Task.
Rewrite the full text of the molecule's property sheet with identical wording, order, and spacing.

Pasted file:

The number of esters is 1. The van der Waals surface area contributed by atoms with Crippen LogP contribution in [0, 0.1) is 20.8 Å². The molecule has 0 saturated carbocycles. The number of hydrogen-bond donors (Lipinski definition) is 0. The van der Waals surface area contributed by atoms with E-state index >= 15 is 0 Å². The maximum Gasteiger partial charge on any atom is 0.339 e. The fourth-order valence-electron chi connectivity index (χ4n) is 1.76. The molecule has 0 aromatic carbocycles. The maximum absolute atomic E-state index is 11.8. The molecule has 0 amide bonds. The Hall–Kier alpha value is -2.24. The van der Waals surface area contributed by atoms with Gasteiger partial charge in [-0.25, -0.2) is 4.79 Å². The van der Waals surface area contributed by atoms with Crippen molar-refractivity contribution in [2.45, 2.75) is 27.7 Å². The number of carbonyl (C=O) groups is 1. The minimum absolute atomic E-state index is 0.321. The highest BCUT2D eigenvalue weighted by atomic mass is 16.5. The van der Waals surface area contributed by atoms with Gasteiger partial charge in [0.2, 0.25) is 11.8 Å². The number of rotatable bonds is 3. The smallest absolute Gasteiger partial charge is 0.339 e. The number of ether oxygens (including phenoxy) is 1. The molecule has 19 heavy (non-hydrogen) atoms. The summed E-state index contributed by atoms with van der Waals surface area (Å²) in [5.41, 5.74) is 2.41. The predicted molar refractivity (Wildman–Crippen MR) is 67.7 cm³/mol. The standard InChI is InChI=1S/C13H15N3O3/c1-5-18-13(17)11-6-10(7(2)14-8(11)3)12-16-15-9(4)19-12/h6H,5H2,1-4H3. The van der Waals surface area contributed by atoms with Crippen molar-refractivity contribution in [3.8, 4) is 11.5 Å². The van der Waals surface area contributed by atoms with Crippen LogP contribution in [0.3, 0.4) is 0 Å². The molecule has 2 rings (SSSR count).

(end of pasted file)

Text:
The number of esters is 1. The van der Waals surface area contributed by atoms with Crippen LogP contribution in [0, 0.1) is 20.8 Å². The molecule has 0 saturated carbocycles. The number of hydrogen-bond donors (Lipinski definition) is 0. The van der Waals surface area contributed by atoms with E-state index >= 15 is 0 Å². The maximum Gasteiger partial charge on any atom is 0.339 e. The fourth-order valence-electron chi connectivity index (χ4n) is 1.76. The molecule has 0 aromatic carbocycles. The maximum absolute atomic E-state index is 11.8. The molecule has 0 amide bonds. The Hall–Kier alpha value is -2.24. The van der Waals surface area contributed by atoms with Gasteiger partial charge in [-0.25, -0.2) is 4.79 Å². The van der Waals surface area contributed by atoms with Crippen molar-refractivity contribution in [2.45, 2.75) is 27.7 Å². The number of carbonyl (C=O) groups is 1. The minimum absolute atomic E-state index is 0.321. The highest BCUT2D eigenvalue weighted by atomic mass is 16.5. The van der Waals surface area contributed by atoms with Gasteiger partial charge in [0.2, 0.25) is 11.8 Å². The number of rotatable bonds is 3. The smallest absolute Gasteiger partial charge is 0.339 e. The number of ether oxygens (including phenoxy) is 1. The molecule has 19 heavy (non-hydrogen) atoms. The summed E-state index contributed by atoms with van der Waals surface area (Å²) in [5.41, 5.74) is 2.41. The predicted molar refractivity (Wildman–Crippen MR) is 67.7 cm³/mol. The standard InChI is InChI=1S/C13H15N3O3/c1-5-18-13(17)11-6-10(7(2)14-8(11)3)12-16-15-9(4)19-12/h6H,5H2,1-4H3. The van der Waals surface area contributed by atoms with Crippen molar-refractivity contribution in [3.8, 4) is 11.5 Å². The van der Waals surface area contributed by atoms with Crippen LogP contribution in [0.3, 0.4) is 0 Å². The molecule has 2 rings (SSSR count).